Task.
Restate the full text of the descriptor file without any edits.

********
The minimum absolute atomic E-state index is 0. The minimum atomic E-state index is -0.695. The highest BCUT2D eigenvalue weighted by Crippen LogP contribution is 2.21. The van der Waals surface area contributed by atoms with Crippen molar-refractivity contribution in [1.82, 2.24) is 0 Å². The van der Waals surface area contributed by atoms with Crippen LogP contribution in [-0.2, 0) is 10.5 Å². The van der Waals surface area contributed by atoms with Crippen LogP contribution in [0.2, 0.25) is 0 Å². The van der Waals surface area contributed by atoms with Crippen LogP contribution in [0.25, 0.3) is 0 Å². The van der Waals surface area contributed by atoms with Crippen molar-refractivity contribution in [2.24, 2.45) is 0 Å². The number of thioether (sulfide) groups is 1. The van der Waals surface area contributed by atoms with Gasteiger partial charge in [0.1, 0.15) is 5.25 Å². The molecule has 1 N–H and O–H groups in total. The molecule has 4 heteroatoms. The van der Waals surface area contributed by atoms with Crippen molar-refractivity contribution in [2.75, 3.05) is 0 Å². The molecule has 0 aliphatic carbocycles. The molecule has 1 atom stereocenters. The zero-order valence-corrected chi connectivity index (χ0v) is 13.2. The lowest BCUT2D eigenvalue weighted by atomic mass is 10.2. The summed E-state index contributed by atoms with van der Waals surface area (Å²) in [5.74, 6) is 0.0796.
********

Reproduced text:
The minimum absolute atomic E-state index is 0. The minimum atomic E-state index is -0.695. The highest BCUT2D eigenvalue weighted by Crippen LogP contribution is 2.21. The van der Waals surface area contributed by atoms with Crippen molar-refractivity contribution in [1.82, 2.24) is 0 Å². The van der Waals surface area contributed by atoms with Crippen LogP contribution in [-0.2, 0) is 10.5 Å². The van der Waals surface area contributed by atoms with Crippen LogP contribution in [0.2, 0.25) is 0 Å². The van der Waals surface area contributed by atoms with Crippen LogP contribution in [0.25, 0.3) is 0 Å². The van der Waals surface area contributed by atoms with Crippen molar-refractivity contribution in [2.24, 2.45) is 0 Å². The number of thioether (sulfide) groups is 1. The van der Waals surface area contributed by atoms with Gasteiger partial charge in [0.1, 0.15) is 5.25 Å². The molecule has 1 N–H and O–H groups in total. The molecule has 4 heteroatoms. The van der Waals surface area contributed by atoms with Crippen molar-refractivity contribution in [2.75, 3.05) is 0 Å². The molecule has 0 aliphatic carbocycles. The molecule has 1 atom stereocenters. The zero-order valence-corrected chi connectivity index (χ0v) is 13.2. The lowest BCUT2D eigenvalue weighted by atomic mass is 10.2. The summed E-state index contributed by atoms with van der Waals surface area (Å²) in [5.74, 6) is 0.0796.